Carla Bruni-Sarkozy’s tribute to Jackie Kennedy
Unsurprisingly, given Nicolas Sarkozy’s stature, there were no signs of this summer’s vertiginous wedge sandals or clothes befitting ‘une croquese d’hommes’, or man-eater, when France’s First Lady stepped off the plane at Heathrow this morning.
Instead, Carla Sarkozy appeared to be paying tribute to the Thunderbird’s Lady Penelope and to Jackie Kennedy by wearing an outfit eerily similar to one the Sixties style queen wore when she visited London in 1962.
As expected, her ensemble was dignified and elegant: contrary to rumours that she would be arriving with trunk-loads of Hermes she was pictured in a pale grey, belted, wool and jersey coat, pill-box hat and gloves, all by Dior. It was a diplomatic fashion choice since Dior is a revered French couture house, which is designed by the legendary Englishman John Galliano.
But was her First Lady image a little too conservative? The Sixties air hostess get-up is a look that has been peddled endlessly on the catwalks and more recently immortalised by Reese Witherspoon in Legally Blonde 2. But at least it was a welcome change from the drab, single-breasted coat, jeans and loafers combo which has hitherto become Mrs Sarkozy’s uniform. And who other than a former super-model could wear a heavy wool coat with its unflattering calf length and team it with a pair of the flattest flats?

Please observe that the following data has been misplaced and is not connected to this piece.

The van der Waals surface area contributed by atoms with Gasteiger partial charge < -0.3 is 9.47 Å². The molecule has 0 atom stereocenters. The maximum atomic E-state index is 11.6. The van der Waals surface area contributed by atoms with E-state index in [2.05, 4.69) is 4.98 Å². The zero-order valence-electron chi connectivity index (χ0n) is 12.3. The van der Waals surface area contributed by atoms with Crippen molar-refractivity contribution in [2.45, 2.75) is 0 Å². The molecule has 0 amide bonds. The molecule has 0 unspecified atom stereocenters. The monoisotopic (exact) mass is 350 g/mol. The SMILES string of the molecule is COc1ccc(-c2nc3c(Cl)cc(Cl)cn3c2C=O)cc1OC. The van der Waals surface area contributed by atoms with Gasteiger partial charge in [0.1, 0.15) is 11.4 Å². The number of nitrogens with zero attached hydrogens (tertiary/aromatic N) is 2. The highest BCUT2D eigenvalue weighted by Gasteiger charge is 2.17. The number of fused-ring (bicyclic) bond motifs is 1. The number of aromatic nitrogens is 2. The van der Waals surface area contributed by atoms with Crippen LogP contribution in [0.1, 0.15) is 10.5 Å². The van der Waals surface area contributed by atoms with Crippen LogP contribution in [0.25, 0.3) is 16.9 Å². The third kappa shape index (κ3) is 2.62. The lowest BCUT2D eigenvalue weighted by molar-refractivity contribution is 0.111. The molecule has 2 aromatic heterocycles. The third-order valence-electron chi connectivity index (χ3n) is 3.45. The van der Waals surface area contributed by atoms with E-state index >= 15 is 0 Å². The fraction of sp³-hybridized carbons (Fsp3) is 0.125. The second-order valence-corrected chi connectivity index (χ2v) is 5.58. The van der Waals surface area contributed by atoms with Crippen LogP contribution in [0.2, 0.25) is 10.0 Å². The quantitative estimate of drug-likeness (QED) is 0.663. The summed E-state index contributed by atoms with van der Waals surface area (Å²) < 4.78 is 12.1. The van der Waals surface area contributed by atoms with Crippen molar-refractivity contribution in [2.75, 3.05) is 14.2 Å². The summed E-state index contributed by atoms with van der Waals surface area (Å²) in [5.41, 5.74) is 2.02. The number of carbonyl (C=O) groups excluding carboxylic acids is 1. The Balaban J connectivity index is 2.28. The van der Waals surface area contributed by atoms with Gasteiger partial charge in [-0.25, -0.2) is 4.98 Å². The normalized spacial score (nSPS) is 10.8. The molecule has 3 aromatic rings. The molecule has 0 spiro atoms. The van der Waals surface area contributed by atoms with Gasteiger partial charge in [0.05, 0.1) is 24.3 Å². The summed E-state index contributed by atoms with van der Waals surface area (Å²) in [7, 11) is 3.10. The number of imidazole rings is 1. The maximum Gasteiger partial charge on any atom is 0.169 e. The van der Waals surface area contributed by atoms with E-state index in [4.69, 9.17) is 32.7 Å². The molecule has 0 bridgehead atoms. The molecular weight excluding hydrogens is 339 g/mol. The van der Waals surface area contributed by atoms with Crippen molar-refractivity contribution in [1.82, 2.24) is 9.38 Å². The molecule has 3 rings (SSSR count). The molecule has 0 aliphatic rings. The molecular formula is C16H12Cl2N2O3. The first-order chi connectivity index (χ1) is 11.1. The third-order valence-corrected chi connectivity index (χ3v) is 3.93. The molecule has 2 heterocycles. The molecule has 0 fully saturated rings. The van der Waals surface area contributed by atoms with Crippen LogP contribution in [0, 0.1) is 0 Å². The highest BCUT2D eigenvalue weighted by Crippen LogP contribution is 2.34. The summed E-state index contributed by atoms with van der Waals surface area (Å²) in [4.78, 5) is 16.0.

Yes, Carla could probably make a sack dress look glamorous but we should be sympathising because deciding what to wear today was always going to be a challenge beset by sartorial dilemmas. At 5ft 9 and being those crucial, few inches taller than her husband, Carla was never going to be able to finish her Dior outfit with Galliano’s towering skyscrapers – so high this season that even the models had trouble walking. Sarkozy spent the day in raised heels in any case.
Any added height on Carla would have also marked her out as taller than Prince Phillip, which would have made for a particularly comic line-up. One assumes that for royal protocol wearing a hat was a dead cert although something flattish (so as not add too much height) was also a stipulation.
So top marks for looking French, poised and sophisticated but not so twee and boring that she could be accused of not marking the occasion with the sartorial respect it deserved. And anyway, under that conservative and bourgeois demeanour, there’s always a hint of repressed sexuality or a killer dress dying to get out, at least in France there is.